First City2Surf

I always loved running. My little 5 year old Kian also loves running. I think we get a great sense of self satisfaction when we run!

Three years ago I was preparing for 14k City2surf. Although a bit overweight at around 93 kg but I was able to finish 7k.

June 2nd 2014 was my first day at a new job. I was starting at Cubic Transportation Systems as a senior developer.  On the way to work I had a little bike accident and torn a ligament on right knee. There is nothing worst that could possibly happen on your first day at work!

The whole dream of running was gone up in the smoke. I had to undergo a surgery and go through physio, etc…

Early 2017, three years after the accident I decided to give it a try again. Went on a diet, lost around 10 kg and managed to run my first City2surf in 1 hour 25 minutes with pace 6:09. I had to stop for a toilet break and lost a good 2-3 minutes but overall not a bad result for a person like me who was suffering from laziness and some extra baggage since I remember!

I have been on numerous diets, tried many methods but was never able to lose any weight. I was carrying extra weight since maybe 2004 after uni graduation!

Having a goal such as this race was the only motivation/stimulation that could force me eat less and healthy. I track my diet through MyfitnessPal and running through Runkeeper.

The treat after the race!

Next target: half-marathon!


AWS Certifications

Last December (12/16) I decided to give AWS a try. I didn’t have much experience with cloud already. In search of a good training course I found aCloudGuru which was also really cheap. Their training courses have a reasonably good coverage and depth for the exam topics.

I was able to knock out 3 associate exams from 0 knowledge to a good pass mark in less than 7 months. I had dedicated about 3-6 hours weekly to practice and study. It also depends on your background and IT experience. Being a developer with many years of experience I was already familiar with almost all the concepts and had a good foundation.

If you really want to learn and not just pass the exam, then you need to go through the training courses, read relevant whitepapers, study FAQs, go through bits of the online manuals and do some hands on development and practices.

The best way to gain more experience if you are not working with AWS on your day job like me is to define personal projects for yourself or get some side projects as a freelancer.AWS_Certified_Logo_SAA_1176x600_Color

Our Ansible Journey

We have been missing automated deployments all along.

Recently we looked at Ansible, Chef, Puppet and picked Ansible for out deployment automation.

It has the advantage of being agent-less which means you do not need an agent on the destination machines in order to manage them. Everything is done remotely via ssh.

Although having agents is not necessarily a bad thing and that will became part of the fabric of your provisioning but agent-less tools enable you to hit the ground faster.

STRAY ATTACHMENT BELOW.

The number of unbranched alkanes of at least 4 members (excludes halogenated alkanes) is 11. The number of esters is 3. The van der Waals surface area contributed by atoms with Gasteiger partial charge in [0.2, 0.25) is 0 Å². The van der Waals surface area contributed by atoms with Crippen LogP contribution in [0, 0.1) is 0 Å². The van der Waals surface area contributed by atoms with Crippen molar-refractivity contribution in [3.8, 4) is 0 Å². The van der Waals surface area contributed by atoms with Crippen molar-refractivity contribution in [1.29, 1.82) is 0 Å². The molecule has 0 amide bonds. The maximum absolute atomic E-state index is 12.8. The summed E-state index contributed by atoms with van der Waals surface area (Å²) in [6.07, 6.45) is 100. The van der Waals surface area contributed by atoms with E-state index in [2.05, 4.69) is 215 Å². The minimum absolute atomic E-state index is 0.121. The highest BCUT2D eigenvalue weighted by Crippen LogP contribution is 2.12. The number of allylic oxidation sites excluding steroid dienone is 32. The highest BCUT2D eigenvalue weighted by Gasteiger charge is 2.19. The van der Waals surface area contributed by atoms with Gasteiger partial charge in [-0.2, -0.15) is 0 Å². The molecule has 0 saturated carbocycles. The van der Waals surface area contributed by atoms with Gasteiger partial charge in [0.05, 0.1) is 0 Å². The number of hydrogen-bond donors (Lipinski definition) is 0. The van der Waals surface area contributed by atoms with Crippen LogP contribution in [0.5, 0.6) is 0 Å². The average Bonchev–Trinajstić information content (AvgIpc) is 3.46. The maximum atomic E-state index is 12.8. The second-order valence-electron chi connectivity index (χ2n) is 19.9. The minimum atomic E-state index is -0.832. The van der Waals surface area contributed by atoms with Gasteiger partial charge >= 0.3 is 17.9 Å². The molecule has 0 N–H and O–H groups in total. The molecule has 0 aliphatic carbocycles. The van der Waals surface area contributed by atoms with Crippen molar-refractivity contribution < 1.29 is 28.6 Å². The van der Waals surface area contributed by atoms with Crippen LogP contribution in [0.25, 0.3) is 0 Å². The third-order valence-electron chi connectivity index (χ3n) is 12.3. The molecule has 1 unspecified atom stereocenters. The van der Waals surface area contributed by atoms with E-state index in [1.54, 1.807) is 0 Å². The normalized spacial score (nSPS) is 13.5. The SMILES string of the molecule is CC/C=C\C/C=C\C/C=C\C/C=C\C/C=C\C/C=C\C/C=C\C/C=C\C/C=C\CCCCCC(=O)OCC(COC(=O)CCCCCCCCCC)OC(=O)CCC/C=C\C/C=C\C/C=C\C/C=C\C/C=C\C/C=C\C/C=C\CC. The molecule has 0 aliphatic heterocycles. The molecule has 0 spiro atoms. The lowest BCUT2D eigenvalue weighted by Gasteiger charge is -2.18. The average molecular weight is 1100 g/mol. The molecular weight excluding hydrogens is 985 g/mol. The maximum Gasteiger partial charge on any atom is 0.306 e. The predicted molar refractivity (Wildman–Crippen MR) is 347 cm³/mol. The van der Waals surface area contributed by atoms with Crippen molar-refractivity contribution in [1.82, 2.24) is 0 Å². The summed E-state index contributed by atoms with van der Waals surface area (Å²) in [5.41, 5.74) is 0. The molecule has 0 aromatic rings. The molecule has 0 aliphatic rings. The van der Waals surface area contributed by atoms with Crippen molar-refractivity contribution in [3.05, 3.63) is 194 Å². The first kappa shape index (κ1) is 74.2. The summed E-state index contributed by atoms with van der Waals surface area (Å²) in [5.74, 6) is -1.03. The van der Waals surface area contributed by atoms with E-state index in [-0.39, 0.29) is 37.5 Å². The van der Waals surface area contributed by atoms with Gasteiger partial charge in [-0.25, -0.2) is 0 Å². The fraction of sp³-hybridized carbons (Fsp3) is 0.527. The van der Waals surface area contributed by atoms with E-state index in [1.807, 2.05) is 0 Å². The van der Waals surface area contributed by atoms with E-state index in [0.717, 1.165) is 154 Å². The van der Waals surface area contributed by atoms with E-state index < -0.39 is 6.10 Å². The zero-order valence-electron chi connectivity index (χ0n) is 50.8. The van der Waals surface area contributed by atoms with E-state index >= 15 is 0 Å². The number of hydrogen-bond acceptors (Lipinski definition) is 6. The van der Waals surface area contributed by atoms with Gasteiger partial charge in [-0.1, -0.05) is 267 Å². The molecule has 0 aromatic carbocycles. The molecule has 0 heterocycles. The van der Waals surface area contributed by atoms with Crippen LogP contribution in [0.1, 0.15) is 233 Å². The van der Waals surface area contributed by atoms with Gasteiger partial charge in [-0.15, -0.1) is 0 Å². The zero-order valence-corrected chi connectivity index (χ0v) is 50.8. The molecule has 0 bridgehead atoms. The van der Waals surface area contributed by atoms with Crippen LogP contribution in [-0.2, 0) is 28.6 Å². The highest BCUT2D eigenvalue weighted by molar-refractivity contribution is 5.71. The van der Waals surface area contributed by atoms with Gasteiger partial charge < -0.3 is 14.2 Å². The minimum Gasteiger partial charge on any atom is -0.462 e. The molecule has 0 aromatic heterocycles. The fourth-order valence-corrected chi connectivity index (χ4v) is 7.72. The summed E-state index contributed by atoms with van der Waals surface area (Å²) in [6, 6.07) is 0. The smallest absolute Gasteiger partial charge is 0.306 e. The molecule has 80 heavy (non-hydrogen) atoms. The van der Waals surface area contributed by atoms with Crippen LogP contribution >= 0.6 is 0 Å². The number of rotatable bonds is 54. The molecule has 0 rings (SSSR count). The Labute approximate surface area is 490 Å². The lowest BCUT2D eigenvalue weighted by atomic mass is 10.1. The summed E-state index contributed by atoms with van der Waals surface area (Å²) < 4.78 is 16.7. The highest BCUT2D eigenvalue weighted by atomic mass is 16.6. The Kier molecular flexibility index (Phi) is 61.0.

I think the main advantage of Ansible is that it’s easy to learn and apply. We were able to automate the deployment of a relatively complex project in just few weeks.

It has numerous modules to do anything you might think of, such as yum, copy, run command, git, etc.

I am going to use it for my personal projects as well replacing bash scripts…

In Search of a Perfect Development Environment!

Like many developers I am also in search of a perfect development environment!

I understand this might not be true for everyone. If you are a .Net developer who has a good laptop loaded with the latest Windows then I assume you already have a perfect development environment. But if you are a Java/Python developer writing code destined to a Linux server, stuck with a Windows laptop then there is a problem.

Many corporate environments are tied to Microsoft technologies for Office, chat, email, VPN, Windows, etc.

I mainly write Java, Haskell and Python these days. As a Linux guy I obviously don’t like to work on Windows but at work we are forced to use Windows 7 and BYOD or booting any other OS is not allowed.

Although my laptop has an i7 CPU with 32 GB of ram but still it’s a Windows!

No offence to MS fans but it doesn’t make any sense to develop and test on one platform and deploy to another.

We have had many instances where things behaved differently on different OSes and wasted hours to troubleshoot. But this is very hard to explain to some managers and IT people! A minimum development machine for someone like me must be a Mac or a Linux.

In absence of any other choice I decided to run Linux on a VM so installed Fedora on Virtualbox and gave it 160 GB disk, 24 GB ram and 2 monitors. It is working like a charm and I am really happy about the setup. I have loaded all my development tools such as IDE, Docker, etc. into the VM and use Window host for VPN, some email checking and Office document editing  only when difficult in the VM.

So far this is working really good although I had few issues initially with setting up the networking right but at the end I have a polished development environment and I can use a real bash natively (Not a Window 10 cheat bash!)

Being a VM with UI there is definitely a bit of lag but haven’t been a serious issue so far. I would suggest Xfce in order to have a smoother experience rather than default Gnome.